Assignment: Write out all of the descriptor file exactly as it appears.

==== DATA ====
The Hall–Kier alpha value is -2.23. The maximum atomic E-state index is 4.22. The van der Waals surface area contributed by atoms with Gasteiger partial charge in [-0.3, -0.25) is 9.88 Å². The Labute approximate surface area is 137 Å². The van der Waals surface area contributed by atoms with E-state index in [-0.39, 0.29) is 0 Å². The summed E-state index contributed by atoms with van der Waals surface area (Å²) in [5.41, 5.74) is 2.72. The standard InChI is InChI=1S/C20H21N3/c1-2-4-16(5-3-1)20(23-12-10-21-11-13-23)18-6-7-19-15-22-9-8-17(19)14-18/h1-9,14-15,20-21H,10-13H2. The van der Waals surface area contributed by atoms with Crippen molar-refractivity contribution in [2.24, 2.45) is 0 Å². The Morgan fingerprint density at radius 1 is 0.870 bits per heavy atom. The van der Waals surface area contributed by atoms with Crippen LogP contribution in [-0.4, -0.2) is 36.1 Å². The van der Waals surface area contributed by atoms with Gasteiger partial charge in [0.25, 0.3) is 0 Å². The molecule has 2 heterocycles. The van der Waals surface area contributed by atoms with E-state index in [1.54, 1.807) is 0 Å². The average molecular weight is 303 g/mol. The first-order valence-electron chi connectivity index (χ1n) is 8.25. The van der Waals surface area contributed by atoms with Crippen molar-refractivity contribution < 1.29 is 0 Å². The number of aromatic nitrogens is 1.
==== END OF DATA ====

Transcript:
The Hall–Kier alpha value is -2.23. The maximum atomic E-state index is 4.22. The van der Waals surface area contributed by atoms with Gasteiger partial charge in [-0.3, -0.25) is 9.88 Å². The Labute approximate surface area is 137 Å². The van der Waals surface area contributed by atoms with E-state index in [-0.39, 0.29) is 0 Å². The summed E-state index contributed by atoms with van der Waals surface area (Å²) in [5.41, 5.74) is 2.72. The standard InChI is InChI=1S/C20H21N3/c1-2-4-16(5-3-1)20(23-12-10-21-11-13-23)18-6-7-19-15-22-9-8-17(19)14-18/h1-9,14-15,20-21H,10-13H2. The van der Waals surface area contributed by atoms with Crippen molar-refractivity contribution in [2.24, 2.45) is 0 Å². The Morgan fingerprint density at radius 1 is 0.870 bits per heavy atom. The van der Waals surface area contributed by atoms with Crippen LogP contribution in [-0.4, -0.2) is 36.1 Å². The van der Waals surface area contributed by atoms with Gasteiger partial charge in [0.25, 0.3) is 0 Å². The molecule has 2 heterocycles. The van der Waals surface area contributed by atoms with E-state index in [1.54, 1.807) is 0 Å². The average molecular weight is 303 g/mol. The first-order valence-electron chi connectivity index (χ1n) is 8.25. The van der Waals surface area contributed by atoms with Crippen molar-refractivity contribution < 1.29 is 0 Å². The number of aromatic nitrogens is 1.